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Return to 1616

Western barred bandicoot
The western barred bandicoot is one of the animals that will be returned to Dirk Har tog Island

‘Return to 1616’ is a project that aims to restore the vegetation and habitats of Dirk Hartog Island National Park to how Dirk Hartog would have seen them in 1616.

The island has experienced significant changes since Dirk Hartog landed there on 25 October 1616. Sheep and goats changed the vegetation, their grazing habits and trampling reducing the food and shelter available for native species. Efficient new predators, feral cats, added to the pressures on native species, making it impossible for some to survive.

Ten species of small mammals and marsupials did not survive the changes to the island’s ecology - the western barred bandicoot, chuditch, mulgara, dibbler, greater stick-nest rat, desert mouse, Shark Bay mouse, heath mouse, woylie and boodie. Find out more about some of these animals here.

But ‘Return to 1616’ brings hope. With the sheep believed removed and most of the goats now gone, habitats are returning to how they would have appeared to Dirk Hartog in 1616. A cat eradication program is also underway to restore the natural balance of predators to how it was in 1616. When the cats are gone, ten animals that couldn’t survive the changes brought by introduced species since 1616 will be returned.

Two extra marsupials will join the reintroduced species. No evidence has yet been found of the rufous hare-wallaby and banded hare-wallaby previously occupying Dirk Hartog Island but, since they have become extinct on the mainland and now only occur on other nearby islands, Dirk Hartog Island will increase their chance of survival.

Collaring a goat
To help maintain successful shoots, Judas collars have been fitted to female goats

Restoring habitats

Plants and habitats must be restored before small mammals can be returned to Dirk Hartog Island National Park. To do this introduced herbivores, goats and sheep, must be removed.

Major destocking efforts began on the island in 2007 when the pastoral leaseholders removed about 4,000 sheep and 750 goats from the island by barge. This was in preparation for the change in tenure from pastoral lease to national park. Teams of DEC staff then culled the remaining sheep and most of the goats between 2008 and 2013.

To maintain successful shoots as numbers decrease, DEC staff have fitted Judas collars to over 20 goats. Goats wearing these radio collars can always be tracked during the collars’ four year battery life.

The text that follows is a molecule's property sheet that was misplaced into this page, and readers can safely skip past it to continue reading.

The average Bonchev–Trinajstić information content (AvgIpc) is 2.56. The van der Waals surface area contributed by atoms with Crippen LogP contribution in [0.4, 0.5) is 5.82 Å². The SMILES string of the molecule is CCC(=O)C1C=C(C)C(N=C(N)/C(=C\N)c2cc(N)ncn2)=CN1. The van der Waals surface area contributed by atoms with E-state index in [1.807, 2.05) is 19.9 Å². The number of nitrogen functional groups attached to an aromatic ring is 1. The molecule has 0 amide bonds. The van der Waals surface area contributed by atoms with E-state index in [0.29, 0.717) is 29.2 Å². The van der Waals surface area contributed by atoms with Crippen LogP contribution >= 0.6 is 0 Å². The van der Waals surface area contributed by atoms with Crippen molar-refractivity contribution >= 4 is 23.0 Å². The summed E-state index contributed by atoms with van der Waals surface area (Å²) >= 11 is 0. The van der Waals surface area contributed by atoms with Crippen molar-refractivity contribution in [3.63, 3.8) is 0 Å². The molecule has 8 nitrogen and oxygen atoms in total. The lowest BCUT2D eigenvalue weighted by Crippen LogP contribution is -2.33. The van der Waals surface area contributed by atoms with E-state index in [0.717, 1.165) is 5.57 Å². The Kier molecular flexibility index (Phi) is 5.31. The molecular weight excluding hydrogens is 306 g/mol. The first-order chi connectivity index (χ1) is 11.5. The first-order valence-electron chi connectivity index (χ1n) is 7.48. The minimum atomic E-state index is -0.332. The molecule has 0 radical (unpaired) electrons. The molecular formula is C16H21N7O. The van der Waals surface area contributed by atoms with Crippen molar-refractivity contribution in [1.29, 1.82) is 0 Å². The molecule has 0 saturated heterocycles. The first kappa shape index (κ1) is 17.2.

By collaring only females, the goat eradication team makes the most of the female goats’ social nature. Female goats spend time with other females and attract males. The males are more solitary. The Judas collars are used to find the goats during culling operations. Goats with Judas collars are not shot during these operations as they must live to gather and betray another mob.

Although it was estimated that less than 100 goats remain on the island after the February 2013 shoot, the goat eradication team cannot afford to become complacent. Goats have two breeding seasons each year. In each season a goat can produce two or three young so the population will quickly explode if there is a lessening of effort before all goats are eradicated.

While over 10,000 goats and 5,000 sheep have been removed from Dirk Hartog Island since 2007, the last of the goats will be the most challenging to remove. In 2013 the eradication team will incorporate new methods into their operations. These include luring goats to water points in summer and using aerial infrared cameras to locate goats in winter.

When this project is complete, Dirk Hartog Island will be the largest island in the world from which goats have been eradicated.

Collared cat

Cats have a deva stating impact on native animals.

Removing feral cats

Cats are efficient predators that have devastating impacts on native animal populations. The ten species of small mammals planned for reintroduction cannot be brought onto Dirk Hartog Island National Park while cats remain.

The cat eradication team has already started work radio collaring cats, tracking their movements and researching the effectiveness of baiting, the main control technique.

In 2013 the team is setting up temporary camps and a network of sand pads and camera traps for monitoring cats before and after baiting. This will be important for making sure all cats have been eliminated. They will also construct a fence to divide the island into two sections to make monitoring more efficient and effective.

Located at the northern end of Herald Bay and extending nearly 13 km to the west coast, the 1.8 metre high fence will be made of rabbit netting with an overhang at the top and three electric wires. A gate will allow vehicles to continue travelling north-south along the existing track. 

The first baiting operation will be south of the cat-proof fence in autumn 2014. It will be followed by monitoring in the southern section to find and remove any surviving cats. The next baiting and monitoring operations will be done north of the fence in 2015. Once each section is deemed cat-free, success will be verified by an independent team with detector dogs. The dogs will be trained to react only to cats. They will be muzzled and will follow scents to cats, stopping and pointing if they find one. This will be followed by two years of surveill ance in both sections of the island for any sign of cat presence. If there is no evidence of cats following the checks with dogs, and after two years of surveillance, the island will be declared free of cats and safe for the return of native mammals.
Cat fence and pads
This map shows the location of the cat-proof fence dividing the island and the network of monitoring sites and tracks.



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